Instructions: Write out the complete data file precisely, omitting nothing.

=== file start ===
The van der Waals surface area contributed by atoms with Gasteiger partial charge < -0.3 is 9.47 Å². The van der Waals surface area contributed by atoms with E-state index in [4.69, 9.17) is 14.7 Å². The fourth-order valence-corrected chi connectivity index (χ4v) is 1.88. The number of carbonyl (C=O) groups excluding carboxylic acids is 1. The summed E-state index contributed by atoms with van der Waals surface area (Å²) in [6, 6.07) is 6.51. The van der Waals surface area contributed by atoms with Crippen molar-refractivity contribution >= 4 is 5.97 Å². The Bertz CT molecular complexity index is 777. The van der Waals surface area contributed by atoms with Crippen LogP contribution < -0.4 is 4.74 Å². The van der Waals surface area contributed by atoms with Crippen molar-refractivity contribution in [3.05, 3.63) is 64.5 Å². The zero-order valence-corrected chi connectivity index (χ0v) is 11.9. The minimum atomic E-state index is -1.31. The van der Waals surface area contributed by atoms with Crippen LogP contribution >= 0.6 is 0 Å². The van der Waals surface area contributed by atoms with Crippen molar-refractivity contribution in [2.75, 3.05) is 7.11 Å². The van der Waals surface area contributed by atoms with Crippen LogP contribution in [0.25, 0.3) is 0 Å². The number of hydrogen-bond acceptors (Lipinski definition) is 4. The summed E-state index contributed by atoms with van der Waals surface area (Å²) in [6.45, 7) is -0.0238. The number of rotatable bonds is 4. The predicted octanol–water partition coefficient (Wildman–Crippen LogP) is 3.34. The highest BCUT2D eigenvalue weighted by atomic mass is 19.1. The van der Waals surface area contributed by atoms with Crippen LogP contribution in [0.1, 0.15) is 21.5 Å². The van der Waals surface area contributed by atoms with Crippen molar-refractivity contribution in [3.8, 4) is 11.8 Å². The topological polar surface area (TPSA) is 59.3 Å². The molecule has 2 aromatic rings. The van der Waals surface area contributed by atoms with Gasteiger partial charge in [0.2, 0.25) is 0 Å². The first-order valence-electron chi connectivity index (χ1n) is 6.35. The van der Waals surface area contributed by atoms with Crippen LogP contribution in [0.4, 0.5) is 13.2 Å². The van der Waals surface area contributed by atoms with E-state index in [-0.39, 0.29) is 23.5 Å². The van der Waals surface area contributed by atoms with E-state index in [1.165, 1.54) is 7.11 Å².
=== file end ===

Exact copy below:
The van der Waals surface area contributed by atoms with Gasteiger partial charge < -0.3 is 9.47 Å². The van der Waals surface area contributed by atoms with E-state index in [4.69, 9.17) is 14.7 Å². The fourth-order valence-corrected chi connectivity index (χ4v) is 1.88. The number of carbonyl (C=O) groups excluding carboxylic acids is 1. The summed E-state index contributed by atoms with van der Waals surface area (Å²) in [6, 6.07) is 6.51. The van der Waals surface area contributed by atoms with Crippen molar-refractivity contribution >= 4 is 5.97 Å². The Bertz CT molecular complexity index is 777. The van der Waals surface area contributed by atoms with Crippen LogP contribution < -0.4 is 4.74 Å². The van der Waals surface area contributed by atoms with Crippen molar-refractivity contribution in [3.05, 3.63) is 64.5 Å². The zero-order valence-corrected chi connectivity index (χ0v) is 11.9. The minimum atomic E-state index is -1.31. The van der Waals surface area contributed by atoms with Crippen LogP contribution >= 0.6 is 0 Å². The van der Waals surface area contributed by atoms with Crippen molar-refractivity contribution in [2.75, 3.05) is 7.11 Å². The van der Waals surface area contributed by atoms with Crippen LogP contribution in [0.25, 0.3) is 0 Å². The number of hydrogen-bond acceptors (Lipinski definition) is 4. The summed E-state index contributed by atoms with van der Waals surface area (Å²) in [6.45, 7) is -0.0238. The number of rotatable bonds is 4. The predicted octanol–water partition coefficient (Wildman–Crippen LogP) is 3.34. The highest BCUT2D eigenvalue weighted by atomic mass is 19.1. The van der Waals surface area contributed by atoms with Crippen LogP contribution in [0.1, 0.15) is 21.5 Å². The van der Waals surface area contributed by atoms with Crippen molar-refractivity contribution in [3.8, 4) is 11.8 Å². The topological polar surface area (TPSA) is 59.3 Å². The molecule has 2 aromatic rings. The van der Waals surface area contributed by atoms with Gasteiger partial charge in [0.2, 0.25) is 0 Å². The first-order valence-electron chi connectivity index (χ1n) is 6.35. The van der Waals surface area contributed by atoms with Crippen LogP contribution in [0.4, 0.5) is 13.2 Å². The van der Waals surface area contributed by atoms with E-state index in [-0.39, 0.29) is 23.5 Å². The van der Waals surface area contributed by atoms with E-state index in [1.165, 1.54) is 7.11 Å².